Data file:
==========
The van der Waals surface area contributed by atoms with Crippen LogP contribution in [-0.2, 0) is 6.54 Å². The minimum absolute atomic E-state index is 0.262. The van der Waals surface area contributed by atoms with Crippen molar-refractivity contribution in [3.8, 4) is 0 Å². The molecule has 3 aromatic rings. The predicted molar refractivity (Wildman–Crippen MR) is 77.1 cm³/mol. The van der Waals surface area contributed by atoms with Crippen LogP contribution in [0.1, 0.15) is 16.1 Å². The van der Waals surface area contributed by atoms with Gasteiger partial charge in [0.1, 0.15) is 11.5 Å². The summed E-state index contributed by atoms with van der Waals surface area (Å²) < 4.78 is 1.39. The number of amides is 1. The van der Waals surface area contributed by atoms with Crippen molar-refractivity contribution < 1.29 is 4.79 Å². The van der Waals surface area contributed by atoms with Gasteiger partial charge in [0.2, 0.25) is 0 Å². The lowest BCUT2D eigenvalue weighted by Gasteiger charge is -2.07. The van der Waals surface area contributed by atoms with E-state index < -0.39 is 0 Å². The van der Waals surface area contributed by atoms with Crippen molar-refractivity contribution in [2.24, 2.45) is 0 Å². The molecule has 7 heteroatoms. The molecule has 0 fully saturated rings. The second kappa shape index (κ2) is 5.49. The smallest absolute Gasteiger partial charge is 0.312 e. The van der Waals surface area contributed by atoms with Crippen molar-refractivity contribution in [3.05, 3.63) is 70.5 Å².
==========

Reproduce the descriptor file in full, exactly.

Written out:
The van der Waals surface area contributed by atoms with Crippen LogP contribution in [-0.2, 0) is 6.54 Å². The minimum absolute atomic E-state index is 0.262. The van der Waals surface area contributed by atoms with Crippen molar-refractivity contribution in [3.8, 4) is 0 Å². The molecule has 3 aromatic rings. The predicted molar refractivity (Wildman–Crippen MR) is 77.1 cm³/mol. The van der Waals surface area contributed by atoms with Crippen LogP contribution in [0.1, 0.15) is 16.1 Å². The van der Waals surface area contributed by atoms with Gasteiger partial charge in [0.1, 0.15) is 11.5 Å². The summed E-state index contributed by atoms with van der Waals surface area (Å²) < 4.78 is 1.39. The number of amides is 1. The van der Waals surface area contributed by atoms with Crippen molar-refractivity contribution < 1.29 is 4.79 Å². The van der Waals surface area contributed by atoms with Gasteiger partial charge in [0.2, 0.25) is 0 Å². The lowest BCUT2D eigenvalue weighted by Gasteiger charge is -2.07. The van der Waals surface area contributed by atoms with E-state index < -0.39 is 0 Å². The van der Waals surface area contributed by atoms with Crippen molar-refractivity contribution in [2.24, 2.45) is 0 Å². The molecule has 7 heteroatoms. The molecule has 0 fully saturated rings. The second kappa shape index (κ2) is 5.49. The smallest absolute Gasteiger partial charge is 0.312 e. The van der Waals surface area contributed by atoms with Crippen molar-refractivity contribution in [3.05, 3.63) is 70.5 Å².